But it wasn’t just the chaos. It was that Equifax displayed so much self-centeredness after the breach. They had the chutzpah to offer up their own product as a remedy. And that self-dealing comes from seeing itself as a victim. From failing to understand how the breach will be seen in the rest of the world. And that’s a very similar motive to the one that leads to coverups.

In The New School Andrew and I discussed how fear of firing was one reason that companies don’t disclose breaches. We also discussed how, once you agree that “security issues” are things which should remain secret or shared with a small group, you can spend all your energy on rules for information sharing, and have no energy left for actual information sharing.

And I think that’s the root cause of “U.S. Tells 21 States That Hackers Targeted Their Voting Systems” a full year after finding out:

The notification came roughly a year after officials with the United States Department of Homeland Security first said states were targeted by hacking efforts possibly connected to Russia.

A year.

A year.

A year after states were first targeted. A year in which “Obama personally warned Mark Zuckerberg to take the threats of fake news ‘seriously.’” (Of course, the two issues may not have been provably linkable at the time.) But. A year.

I do not know what the people responsible for getting that message to the states were doing during that time, but we have every reason to believe that it probably had to do with (and here, I am using not my sarcastic font, but my scornful one) “rules of engagement,” “traffic light protocols,” “sources and methods” and other things which are at odds with addressing the issue. (End scornful font.) I understand the need for these things. I understand protecting sources is a key role of an intelligence service which wants to recruit more sources. And I also believe that there’s a time to risk those things. Or we might end up with a President who has more harsh words for Australia than the Philippines. More time for Russia than Germany.

In part, we have such a President because we value secrecy over disclosure. We accept these delays and view them as reasonable. Of course, the election didn’t turn entirely on these issues, but on our electoral college system, which I discussed at some length, including ways to fix it.

All of which brings me to the Deloitte breach, “Deloitte hit by cyber-attack revealing clients’ secret emails.” Deloitte, along with the others who make up the big four audit firms, gets access to its clients deepest secrets, and so you might expect that the response to the breach would be similar levels of outrage. And I suspect a lot of partners are making a lot of hat-in-hand visits to boardrooms, and contritely trying to answer questions like “what the flock were you people doing?” and “why the flock weren’t we told?” I expect that there’s going to be some very small bonuses this year. But, unlike our relationship with Equifax, boards do not feel powerless in relation to their auditors. They can pick and swap. Boards do not feel that the system is opaque and unfair. (They sometimes feel that the rules are unfair, but that’s a different failing.) The extended reporting time will likely be attributed to the deep analysis that Deloitte did so it could bring facts to its customers, and that might even be reasonable. After all, a breach is tolerable; chaos afterwards may not be.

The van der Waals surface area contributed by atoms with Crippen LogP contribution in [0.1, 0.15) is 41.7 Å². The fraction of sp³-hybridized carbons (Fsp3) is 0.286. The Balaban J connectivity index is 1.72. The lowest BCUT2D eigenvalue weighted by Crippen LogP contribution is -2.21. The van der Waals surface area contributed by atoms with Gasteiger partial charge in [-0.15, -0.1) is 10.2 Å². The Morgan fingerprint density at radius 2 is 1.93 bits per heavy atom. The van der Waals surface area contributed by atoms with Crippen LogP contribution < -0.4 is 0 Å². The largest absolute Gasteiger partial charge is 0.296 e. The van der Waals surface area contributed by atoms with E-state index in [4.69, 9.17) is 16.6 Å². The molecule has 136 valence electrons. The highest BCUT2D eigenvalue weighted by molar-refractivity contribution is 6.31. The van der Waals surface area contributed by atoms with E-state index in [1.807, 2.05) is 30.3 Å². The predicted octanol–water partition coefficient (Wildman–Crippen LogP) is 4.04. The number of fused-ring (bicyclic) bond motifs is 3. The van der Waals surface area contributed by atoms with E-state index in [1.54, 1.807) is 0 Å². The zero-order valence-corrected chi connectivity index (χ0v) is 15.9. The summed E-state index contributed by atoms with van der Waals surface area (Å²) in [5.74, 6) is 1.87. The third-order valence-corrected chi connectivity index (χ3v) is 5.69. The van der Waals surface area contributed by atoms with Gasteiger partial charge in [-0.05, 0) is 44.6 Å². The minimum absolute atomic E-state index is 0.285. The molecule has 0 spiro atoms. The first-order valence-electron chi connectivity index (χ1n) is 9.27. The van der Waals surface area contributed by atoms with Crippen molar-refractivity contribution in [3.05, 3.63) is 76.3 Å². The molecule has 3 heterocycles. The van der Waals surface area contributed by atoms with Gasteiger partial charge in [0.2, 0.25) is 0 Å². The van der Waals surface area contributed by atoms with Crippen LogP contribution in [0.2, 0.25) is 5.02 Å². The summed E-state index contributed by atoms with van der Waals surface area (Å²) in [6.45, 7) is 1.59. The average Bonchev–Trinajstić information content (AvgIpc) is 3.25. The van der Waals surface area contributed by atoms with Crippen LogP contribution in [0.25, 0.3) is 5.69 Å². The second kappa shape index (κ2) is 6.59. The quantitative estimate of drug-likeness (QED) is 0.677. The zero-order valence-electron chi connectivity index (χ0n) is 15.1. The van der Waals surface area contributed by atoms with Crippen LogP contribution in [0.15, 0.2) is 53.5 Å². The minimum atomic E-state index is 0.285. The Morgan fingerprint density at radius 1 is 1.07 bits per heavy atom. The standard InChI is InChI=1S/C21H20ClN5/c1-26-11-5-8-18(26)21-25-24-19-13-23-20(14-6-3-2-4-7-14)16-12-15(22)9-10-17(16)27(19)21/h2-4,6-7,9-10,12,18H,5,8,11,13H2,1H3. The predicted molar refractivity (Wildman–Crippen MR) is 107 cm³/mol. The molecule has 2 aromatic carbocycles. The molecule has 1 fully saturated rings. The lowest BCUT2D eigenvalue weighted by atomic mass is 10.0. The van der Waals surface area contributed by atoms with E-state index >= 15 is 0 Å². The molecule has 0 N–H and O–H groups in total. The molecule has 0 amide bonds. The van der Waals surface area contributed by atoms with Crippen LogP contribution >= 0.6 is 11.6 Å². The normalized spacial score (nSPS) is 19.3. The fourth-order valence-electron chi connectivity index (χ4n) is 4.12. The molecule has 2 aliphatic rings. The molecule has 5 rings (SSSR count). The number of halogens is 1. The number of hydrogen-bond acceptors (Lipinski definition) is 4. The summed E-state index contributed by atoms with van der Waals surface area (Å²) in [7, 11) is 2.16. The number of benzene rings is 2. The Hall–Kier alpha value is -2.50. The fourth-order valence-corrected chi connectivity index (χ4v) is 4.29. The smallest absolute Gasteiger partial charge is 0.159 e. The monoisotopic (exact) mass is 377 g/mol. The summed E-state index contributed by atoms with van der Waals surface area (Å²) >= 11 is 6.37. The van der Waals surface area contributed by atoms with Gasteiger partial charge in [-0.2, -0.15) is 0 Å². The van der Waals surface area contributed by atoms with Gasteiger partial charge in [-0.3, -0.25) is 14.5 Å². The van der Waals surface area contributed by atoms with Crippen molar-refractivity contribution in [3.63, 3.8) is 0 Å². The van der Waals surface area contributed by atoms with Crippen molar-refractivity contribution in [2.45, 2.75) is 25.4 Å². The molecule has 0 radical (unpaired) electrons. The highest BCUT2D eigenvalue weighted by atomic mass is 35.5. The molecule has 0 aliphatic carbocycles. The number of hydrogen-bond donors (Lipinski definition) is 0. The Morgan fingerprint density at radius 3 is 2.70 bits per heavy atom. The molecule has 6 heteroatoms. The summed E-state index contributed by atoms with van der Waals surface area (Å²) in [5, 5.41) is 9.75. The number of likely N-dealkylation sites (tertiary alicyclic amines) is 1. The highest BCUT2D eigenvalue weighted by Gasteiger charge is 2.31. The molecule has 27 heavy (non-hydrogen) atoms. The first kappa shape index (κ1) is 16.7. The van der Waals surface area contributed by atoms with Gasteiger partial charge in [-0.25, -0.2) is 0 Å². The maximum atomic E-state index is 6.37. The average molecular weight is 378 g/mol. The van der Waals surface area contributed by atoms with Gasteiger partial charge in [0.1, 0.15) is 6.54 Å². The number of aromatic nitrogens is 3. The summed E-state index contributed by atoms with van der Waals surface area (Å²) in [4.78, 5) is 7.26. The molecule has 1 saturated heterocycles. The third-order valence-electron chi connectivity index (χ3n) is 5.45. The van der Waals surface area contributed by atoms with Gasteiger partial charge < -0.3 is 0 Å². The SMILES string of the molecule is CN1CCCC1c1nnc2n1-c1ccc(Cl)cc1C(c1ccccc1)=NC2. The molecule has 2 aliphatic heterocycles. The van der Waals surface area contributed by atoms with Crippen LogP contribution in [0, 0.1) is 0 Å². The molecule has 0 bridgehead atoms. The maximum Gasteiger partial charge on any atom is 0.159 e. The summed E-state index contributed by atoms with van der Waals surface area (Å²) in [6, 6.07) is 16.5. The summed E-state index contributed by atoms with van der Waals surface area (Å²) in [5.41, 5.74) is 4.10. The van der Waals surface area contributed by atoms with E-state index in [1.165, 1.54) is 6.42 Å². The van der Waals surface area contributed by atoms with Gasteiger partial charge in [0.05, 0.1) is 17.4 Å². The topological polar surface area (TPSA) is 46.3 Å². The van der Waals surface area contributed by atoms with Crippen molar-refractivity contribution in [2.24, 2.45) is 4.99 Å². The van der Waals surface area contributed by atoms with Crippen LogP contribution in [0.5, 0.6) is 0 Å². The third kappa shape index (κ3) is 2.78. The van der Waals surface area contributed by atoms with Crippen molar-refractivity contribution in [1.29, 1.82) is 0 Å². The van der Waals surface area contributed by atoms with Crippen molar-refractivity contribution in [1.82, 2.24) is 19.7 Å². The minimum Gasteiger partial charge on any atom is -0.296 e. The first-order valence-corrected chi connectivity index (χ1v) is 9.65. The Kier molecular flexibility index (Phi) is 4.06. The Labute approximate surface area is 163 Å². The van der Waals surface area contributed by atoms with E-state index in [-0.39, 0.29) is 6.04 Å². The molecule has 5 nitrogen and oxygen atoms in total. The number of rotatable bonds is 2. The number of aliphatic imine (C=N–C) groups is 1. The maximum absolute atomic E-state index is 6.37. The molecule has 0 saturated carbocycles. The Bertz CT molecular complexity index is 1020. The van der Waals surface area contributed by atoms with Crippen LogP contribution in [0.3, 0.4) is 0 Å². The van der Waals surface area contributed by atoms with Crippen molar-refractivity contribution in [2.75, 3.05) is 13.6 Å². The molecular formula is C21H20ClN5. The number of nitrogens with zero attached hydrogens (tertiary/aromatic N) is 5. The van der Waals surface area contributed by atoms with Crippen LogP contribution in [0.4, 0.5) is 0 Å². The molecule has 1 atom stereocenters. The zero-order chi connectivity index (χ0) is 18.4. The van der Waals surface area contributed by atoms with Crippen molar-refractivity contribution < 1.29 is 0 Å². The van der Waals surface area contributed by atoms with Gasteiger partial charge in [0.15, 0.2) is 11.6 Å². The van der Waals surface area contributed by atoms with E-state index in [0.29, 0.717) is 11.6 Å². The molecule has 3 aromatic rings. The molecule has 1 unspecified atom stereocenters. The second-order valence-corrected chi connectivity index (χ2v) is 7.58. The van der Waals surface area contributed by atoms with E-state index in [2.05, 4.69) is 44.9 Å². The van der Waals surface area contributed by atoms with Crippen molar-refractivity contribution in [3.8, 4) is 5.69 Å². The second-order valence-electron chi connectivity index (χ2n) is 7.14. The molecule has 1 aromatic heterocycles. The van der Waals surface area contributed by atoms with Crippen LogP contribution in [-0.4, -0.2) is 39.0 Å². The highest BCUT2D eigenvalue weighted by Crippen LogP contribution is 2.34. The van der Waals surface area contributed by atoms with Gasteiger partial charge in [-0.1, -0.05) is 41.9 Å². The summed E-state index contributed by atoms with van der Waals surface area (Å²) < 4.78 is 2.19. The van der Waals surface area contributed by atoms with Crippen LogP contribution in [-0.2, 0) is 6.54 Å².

The two biggest predictors of public outrage are chaos and coverups. No, that’s not quite right. The biggest causes are chaos and coverups. (Those intersect poorly with data brokerages, but are not limited to them.) And both are avoidable.

So what should you do to avoid them? There’s important work in preparing for a breach, and in preventing one.

  • First, run tabletop response exercises to understand what you’d do in various breach scenarios. Then re-run those scenarios with the principals (CEO, General Counsel) so they can practice, too.
  • To reduce the odds of a breach, realize that you need continuous and integrated security as part of your operational cycles. Move from focusing on pen tests, red teams and bug bounties to a focus on threat modeling, so you can find problems systematically and early.

I’d love to hear what other steps you think organizations often miss out on.

Diagrams in Threat Modeling

When I think about how to threat model well, one of the elements that is most important is how much people need to keep in their heads, the cognitive load if you will.

In reading Charlie Stross’s blog post, “Writer, Interrupted” this paragraph really jumped out at me:

One thing that coding and writing fiction have in common is that both tasks require the participant to hold huge amounts of information in their head, in working memory. In the case of the programmer, they may be tracing a variable or function call through the context of a project distributed across many source files, and simultaneously maintaining awareness of whatever complex APIs the object of their attention is interacting with. In the case of the author, they may be holding a substantial chunk of the plot of a novel (or worse, an entire series) in their head, along with a model of the mental state of the character they’re focussing on, and a list of secondary protagonists, while attempting to ensure that the individual sentence they’re currently crafting is consistent with the rest of the body of work.

One of the reasons that I’m fond of diagrams is that they allow the threat modelers to migrate information out of their heads into a diagram, making room for thinking about threats.